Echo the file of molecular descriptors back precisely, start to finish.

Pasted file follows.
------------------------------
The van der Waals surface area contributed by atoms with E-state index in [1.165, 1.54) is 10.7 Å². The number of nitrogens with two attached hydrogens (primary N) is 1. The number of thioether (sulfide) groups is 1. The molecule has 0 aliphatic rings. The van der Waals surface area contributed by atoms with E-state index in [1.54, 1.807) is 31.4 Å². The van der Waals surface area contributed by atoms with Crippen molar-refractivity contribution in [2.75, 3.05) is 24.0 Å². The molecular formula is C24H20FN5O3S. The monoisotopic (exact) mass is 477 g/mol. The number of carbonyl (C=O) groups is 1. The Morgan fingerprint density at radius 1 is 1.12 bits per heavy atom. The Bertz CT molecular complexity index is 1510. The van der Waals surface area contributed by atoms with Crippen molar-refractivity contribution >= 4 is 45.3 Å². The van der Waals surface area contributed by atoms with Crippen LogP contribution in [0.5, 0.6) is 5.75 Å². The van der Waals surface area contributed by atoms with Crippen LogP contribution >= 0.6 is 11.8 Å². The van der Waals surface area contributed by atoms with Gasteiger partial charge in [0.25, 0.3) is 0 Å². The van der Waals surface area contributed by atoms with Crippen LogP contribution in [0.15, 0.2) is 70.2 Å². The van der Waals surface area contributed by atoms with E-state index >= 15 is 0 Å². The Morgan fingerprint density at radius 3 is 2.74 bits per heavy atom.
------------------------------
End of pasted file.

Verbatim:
The van der Waals surface area contributed by atoms with E-state index in [1.165, 1.54) is 10.7 Å². The number of nitrogens with two attached hydrogens (primary N) is 1. The number of thioether (sulfide) groups is 1. The molecule has 0 aliphatic rings. The van der Waals surface area contributed by atoms with E-state index in [1.54, 1.807) is 31.4 Å². The van der Waals surface area contributed by atoms with Crippen molar-refractivity contribution in [2.75, 3.05) is 24.0 Å². The molecular formula is C24H20FN5O3S. The monoisotopic (exact) mass is 477 g/mol. The number of carbonyl (C=O) groups is 1. The Morgan fingerprint density at radius 1 is 1.12 bits per heavy atom. The Bertz CT molecular complexity index is 1510. The van der Waals surface area contributed by atoms with Crippen molar-refractivity contribution >= 4 is 45.3 Å². The van der Waals surface area contributed by atoms with Crippen LogP contribution in [0.5, 0.6) is 5.75 Å². The van der Waals surface area contributed by atoms with Crippen LogP contribution >= 0.6 is 11.8 Å². The van der Waals surface area contributed by atoms with Gasteiger partial charge in [0.25, 0.3) is 0 Å². The van der Waals surface area contributed by atoms with Crippen LogP contribution in [0.15, 0.2) is 70.2 Å². The van der Waals surface area contributed by atoms with E-state index >= 15 is 0 Å². The Morgan fingerprint density at radius 3 is 2.74 bits per heavy atom.